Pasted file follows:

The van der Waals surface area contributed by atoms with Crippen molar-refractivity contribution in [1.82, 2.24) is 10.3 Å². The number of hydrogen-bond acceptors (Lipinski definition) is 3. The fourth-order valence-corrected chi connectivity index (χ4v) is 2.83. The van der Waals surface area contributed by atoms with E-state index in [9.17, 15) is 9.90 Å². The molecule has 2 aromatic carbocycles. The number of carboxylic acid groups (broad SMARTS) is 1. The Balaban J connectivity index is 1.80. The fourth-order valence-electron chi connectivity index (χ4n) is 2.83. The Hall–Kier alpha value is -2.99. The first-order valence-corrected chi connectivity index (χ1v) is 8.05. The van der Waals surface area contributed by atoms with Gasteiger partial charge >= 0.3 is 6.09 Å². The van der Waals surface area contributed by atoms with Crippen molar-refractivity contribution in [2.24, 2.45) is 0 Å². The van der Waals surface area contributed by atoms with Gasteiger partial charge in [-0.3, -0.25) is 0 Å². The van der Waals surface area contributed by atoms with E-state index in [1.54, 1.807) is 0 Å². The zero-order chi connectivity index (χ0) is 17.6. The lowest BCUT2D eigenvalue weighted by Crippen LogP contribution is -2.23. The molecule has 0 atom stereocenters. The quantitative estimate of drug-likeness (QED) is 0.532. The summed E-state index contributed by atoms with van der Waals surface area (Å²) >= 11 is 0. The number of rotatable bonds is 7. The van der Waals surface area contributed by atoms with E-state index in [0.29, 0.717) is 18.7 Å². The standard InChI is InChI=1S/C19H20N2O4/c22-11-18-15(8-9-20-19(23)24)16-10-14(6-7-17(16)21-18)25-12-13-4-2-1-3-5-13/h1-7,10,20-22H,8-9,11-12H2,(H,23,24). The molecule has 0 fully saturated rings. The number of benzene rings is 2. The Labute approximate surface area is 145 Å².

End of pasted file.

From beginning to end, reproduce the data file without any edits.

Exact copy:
The van der Waals surface area contributed by atoms with Crippen molar-refractivity contribution in [1.82, 2.24) is 10.3 Å². The number of hydrogen-bond acceptors (Lipinski definition) is 3. The fourth-order valence-corrected chi connectivity index (χ4v) is 2.83. The van der Waals surface area contributed by atoms with E-state index in [9.17, 15) is 9.90 Å². The molecule has 2 aromatic carbocycles. The number of carboxylic acid groups (broad SMARTS) is 1. The Balaban J connectivity index is 1.80. The fourth-order valence-electron chi connectivity index (χ4n) is 2.83. The Hall–Kier alpha value is -2.99. The first-order valence-corrected chi connectivity index (χ1v) is 8.05. The van der Waals surface area contributed by atoms with Gasteiger partial charge >= 0.3 is 6.09 Å². The van der Waals surface area contributed by atoms with Crippen molar-refractivity contribution in [2.24, 2.45) is 0 Å². The van der Waals surface area contributed by atoms with Gasteiger partial charge in [-0.3, -0.25) is 0 Å². The van der Waals surface area contributed by atoms with E-state index in [1.54, 1.807) is 0 Å². The zero-order chi connectivity index (χ0) is 17.6. The lowest BCUT2D eigenvalue weighted by Crippen LogP contribution is -2.23. The molecule has 0 atom stereocenters. The quantitative estimate of drug-likeness (QED) is 0.532. The summed E-state index contributed by atoms with van der Waals surface area (Å²) >= 11 is 0. The number of rotatable bonds is 7. The van der Waals surface area contributed by atoms with E-state index in [0.29, 0.717) is 18.7 Å². The standard InChI is InChI=1S/C19H20N2O4/c22-11-18-15(8-9-20-19(23)24)16-10-14(6-7-17(16)21-18)25-12-13-4-2-1-3-5-13/h1-7,10,20-22H,8-9,11-12H2,(H,23,24). The molecule has 0 fully saturated rings. The number of benzene rings is 2. The Labute approximate surface area is 145 Å².